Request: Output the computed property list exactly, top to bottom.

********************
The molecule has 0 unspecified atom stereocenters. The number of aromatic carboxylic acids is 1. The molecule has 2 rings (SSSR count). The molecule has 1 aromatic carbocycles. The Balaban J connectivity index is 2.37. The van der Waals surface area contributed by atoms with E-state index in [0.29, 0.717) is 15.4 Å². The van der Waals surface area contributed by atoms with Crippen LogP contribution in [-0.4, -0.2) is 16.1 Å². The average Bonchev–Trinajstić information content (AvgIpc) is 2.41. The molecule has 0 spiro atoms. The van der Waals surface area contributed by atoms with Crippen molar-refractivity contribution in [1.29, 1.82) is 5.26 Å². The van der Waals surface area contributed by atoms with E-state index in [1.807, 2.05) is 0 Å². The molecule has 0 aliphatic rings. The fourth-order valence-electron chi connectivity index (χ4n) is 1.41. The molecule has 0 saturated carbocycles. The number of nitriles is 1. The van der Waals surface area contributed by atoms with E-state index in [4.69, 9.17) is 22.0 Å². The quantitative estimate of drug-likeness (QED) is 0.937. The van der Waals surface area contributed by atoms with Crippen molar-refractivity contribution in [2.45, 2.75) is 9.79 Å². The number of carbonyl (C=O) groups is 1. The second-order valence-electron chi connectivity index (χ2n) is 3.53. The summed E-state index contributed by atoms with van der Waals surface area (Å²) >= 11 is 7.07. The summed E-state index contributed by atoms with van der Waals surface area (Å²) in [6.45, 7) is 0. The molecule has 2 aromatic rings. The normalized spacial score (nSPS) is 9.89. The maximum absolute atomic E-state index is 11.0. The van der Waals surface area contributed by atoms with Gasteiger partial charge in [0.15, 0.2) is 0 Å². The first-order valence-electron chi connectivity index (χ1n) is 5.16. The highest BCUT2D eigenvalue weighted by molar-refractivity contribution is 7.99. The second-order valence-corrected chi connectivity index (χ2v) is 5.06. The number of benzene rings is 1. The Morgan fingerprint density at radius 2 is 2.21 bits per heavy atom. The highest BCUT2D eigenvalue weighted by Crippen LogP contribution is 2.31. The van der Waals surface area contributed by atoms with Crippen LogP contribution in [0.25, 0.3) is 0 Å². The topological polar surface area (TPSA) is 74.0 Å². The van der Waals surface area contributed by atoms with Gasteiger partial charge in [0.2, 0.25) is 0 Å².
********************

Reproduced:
The molecule has 0 unspecified atom stereocenters. The number of aromatic carboxylic acids is 1. The molecule has 2 rings (SSSR count). The molecule has 1 aromatic carbocycles. The Balaban J connectivity index is 2.37. The van der Waals surface area contributed by atoms with E-state index in [0.29, 0.717) is 15.4 Å². The van der Waals surface area contributed by atoms with Crippen LogP contribution in [-0.4, -0.2) is 16.1 Å². The average Bonchev–Trinajstić information content (AvgIpc) is 2.41. The molecule has 0 spiro atoms. The van der Waals surface area contributed by atoms with Crippen molar-refractivity contribution in [1.29, 1.82) is 5.26 Å². The van der Waals surface area contributed by atoms with E-state index in [1.807, 2.05) is 0 Å². The molecule has 0 aliphatic rings. The fourth-order valence-electron chi connectivity index (χ4n) is 1.41. The molecule has 0 saturated carbocycles. The number of nitriles is 1. The van der Waals surface area contributed by atoms with E-state index in [4.69, 9.17) is 22.0 Å². The quantitative estimate of drug-likeness (QED) is 0.937. The van der Waals surface area contributed by atoms with Crippen molar-refractivity contribution in [2.45, 2.75) is 9.79 Å². The number of carbonyl (C=O) groups is 1. The second-order valence-electron chi connectivity index (χ2n) is 3.53. The summed E-state index contributed by atoms with van der Waals surface area (Å²) >= 11 is 7.07. The summed E-state index contributed by atoms with van der Waals surface area (Å²) in [6.45, 7) is 0. The molecule has 2 aromatic rings. The normalized spacial score (nSPS) is 9.89. The maximum absolute atomic E-state index is 11.0. The van der Waals surface area contributed by atoms with Gasteiger partial charge in [0.15, 0.2) is 0 Å². The first-order valence-electron chi connectivity index (χ1n) is 5.16. The highest BCUT2D eigenvalue weighted by molar-refractivity contribution is 7.99. The second-order valence-corrected chi connectivity index (χ2v) is 5.06. The number of benzene rings is 1. The Morgan fingerprint density at radius 2 is 2.21 bits per heavy atom. The highest BCUT2D eigenvalue weighted by Crippen LogP contribution is 2.31. The van der Waals surface area contributed by atoms with Crippen LogP contribution in [0.25, 0.3) is 0 Å². The topological polar surface area (TPSA) is 74.0 Å². The van der Waals surface area contributed by atoms with Gasteiger partial charge in [0.2, 0.25) is 0 Å².